Alas, it was not to be.  And occasionally now - when I get emails saying things like "Would you mind awfully going to LA to interview Robert Pattinson," - I don't mind.  Plus, I think it would have been very hard to get married and have babies, which was very much part of my life plan,  had that been my profession.  And, I probably would have been rubbish.  The best anyone could have hoped for is that I would have blogged about dictator style - "Ooh, have you seen the marble tiles in Gaddafi's bathroom?  And the gold taps?  Top of my wish list this week.  Next week:  Hot Tubs in the Desert."  As it is, the only time that my interest in politics has been at all useful was when I was able to tell any fashion editor who would listen that the various different colours of the scarfs that Balenciaga sent down the catwalk many seasons ago actually related to one's affiliation to certain Palestinian factions:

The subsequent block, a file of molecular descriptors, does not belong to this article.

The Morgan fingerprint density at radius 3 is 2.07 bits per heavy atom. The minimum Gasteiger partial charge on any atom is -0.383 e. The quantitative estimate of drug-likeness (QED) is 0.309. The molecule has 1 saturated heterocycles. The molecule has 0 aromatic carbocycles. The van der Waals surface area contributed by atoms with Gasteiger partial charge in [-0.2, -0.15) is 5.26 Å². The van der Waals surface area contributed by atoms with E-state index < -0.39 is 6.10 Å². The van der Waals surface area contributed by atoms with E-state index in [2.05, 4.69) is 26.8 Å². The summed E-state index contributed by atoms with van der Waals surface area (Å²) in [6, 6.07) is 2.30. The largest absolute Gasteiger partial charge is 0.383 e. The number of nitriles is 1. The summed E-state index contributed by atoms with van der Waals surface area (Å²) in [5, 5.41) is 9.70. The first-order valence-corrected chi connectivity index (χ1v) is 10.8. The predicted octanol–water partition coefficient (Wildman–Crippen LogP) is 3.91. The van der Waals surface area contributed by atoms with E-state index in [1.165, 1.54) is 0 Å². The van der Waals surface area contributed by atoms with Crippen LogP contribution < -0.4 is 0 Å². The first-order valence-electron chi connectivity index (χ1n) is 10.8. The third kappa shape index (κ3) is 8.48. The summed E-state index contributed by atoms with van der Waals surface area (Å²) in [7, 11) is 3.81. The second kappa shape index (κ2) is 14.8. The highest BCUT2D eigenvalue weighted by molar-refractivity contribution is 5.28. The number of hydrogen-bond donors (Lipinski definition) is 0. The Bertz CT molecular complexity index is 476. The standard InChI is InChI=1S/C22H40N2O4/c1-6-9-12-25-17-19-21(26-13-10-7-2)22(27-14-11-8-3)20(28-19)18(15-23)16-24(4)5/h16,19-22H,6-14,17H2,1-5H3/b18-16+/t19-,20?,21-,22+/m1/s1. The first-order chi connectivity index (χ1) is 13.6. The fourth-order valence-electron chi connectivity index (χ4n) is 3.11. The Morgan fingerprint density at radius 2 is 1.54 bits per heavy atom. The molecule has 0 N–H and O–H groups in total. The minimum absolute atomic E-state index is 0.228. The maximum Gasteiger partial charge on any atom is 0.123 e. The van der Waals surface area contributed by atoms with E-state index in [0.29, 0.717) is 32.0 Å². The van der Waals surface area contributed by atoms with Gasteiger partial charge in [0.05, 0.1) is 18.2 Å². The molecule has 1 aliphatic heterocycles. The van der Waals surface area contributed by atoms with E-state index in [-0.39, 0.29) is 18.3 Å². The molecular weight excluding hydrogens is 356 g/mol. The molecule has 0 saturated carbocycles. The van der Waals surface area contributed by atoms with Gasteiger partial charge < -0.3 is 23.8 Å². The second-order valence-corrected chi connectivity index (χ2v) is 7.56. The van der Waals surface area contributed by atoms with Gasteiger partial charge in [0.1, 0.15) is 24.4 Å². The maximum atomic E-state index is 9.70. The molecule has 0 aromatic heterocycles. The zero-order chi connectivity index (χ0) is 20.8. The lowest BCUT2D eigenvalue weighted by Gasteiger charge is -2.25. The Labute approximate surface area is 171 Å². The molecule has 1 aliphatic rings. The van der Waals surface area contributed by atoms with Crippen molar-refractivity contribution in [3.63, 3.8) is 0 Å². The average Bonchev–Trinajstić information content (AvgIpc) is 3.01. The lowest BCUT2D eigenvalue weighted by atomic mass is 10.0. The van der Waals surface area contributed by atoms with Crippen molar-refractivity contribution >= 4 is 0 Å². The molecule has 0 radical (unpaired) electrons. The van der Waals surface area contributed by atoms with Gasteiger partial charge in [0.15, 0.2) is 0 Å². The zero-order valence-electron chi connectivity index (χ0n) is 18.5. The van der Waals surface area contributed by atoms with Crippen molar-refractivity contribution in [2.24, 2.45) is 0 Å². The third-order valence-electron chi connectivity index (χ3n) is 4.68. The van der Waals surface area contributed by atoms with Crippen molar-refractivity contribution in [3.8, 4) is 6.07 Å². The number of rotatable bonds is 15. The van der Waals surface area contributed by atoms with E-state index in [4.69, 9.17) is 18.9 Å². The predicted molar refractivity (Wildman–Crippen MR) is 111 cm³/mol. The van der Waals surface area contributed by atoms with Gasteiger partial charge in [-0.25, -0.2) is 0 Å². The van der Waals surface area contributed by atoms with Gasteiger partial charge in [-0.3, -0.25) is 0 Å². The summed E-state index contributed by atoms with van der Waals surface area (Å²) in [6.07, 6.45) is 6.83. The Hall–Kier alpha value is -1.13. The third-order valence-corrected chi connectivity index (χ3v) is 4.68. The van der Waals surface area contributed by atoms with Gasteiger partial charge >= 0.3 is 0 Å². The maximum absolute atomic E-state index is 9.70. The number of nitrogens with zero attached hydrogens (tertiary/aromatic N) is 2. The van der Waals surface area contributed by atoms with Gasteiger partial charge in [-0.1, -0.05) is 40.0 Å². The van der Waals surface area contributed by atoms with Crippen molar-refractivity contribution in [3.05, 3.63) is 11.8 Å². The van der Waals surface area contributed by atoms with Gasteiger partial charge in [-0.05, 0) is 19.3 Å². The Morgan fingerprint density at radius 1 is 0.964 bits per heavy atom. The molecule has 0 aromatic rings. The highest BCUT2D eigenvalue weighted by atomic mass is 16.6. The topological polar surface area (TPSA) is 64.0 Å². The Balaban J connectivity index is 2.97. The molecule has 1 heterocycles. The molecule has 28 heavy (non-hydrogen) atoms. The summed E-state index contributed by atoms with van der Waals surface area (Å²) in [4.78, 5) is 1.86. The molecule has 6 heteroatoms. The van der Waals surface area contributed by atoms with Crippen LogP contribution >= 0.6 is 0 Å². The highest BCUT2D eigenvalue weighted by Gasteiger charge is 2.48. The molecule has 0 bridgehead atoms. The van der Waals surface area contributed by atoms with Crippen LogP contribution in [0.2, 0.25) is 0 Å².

Okay so Nicholas Ghesquiere pimped it up a bit, but basically it's a keffiyeh.  Tres chic, non? This one's black and white, which became associated with Fatah.  Red and white means Hamas.  I should add that it is only in the Palestinian Territories that these colours have any political meaning, to most of the rest of the Arab world they're just scarves.  

So when I heard that there was an exhibition of Sean Smith's work at the Dissenters' Chapel in Kensal Green Cemetery, well, I was there even before it opened, husband and both children in tow.  Sean Smith is one of my heroes.  He has been on the Guardian staff since 1988, and is best known for his work covering the conflicts in Iraq, Afghanistan, Lebanon and DR Congo.  He's won awards.  Many of his photographs are in the Imperial War Museum.  And now, for the first time, thanks to New Artists (aka Arthur Hobhouse and Paddy Barstow) some of his work is available to buy.

This one is, for instance.  It was taken in Beirut in 1997, and shows a boy taking a break from scrabbling through the rubbish.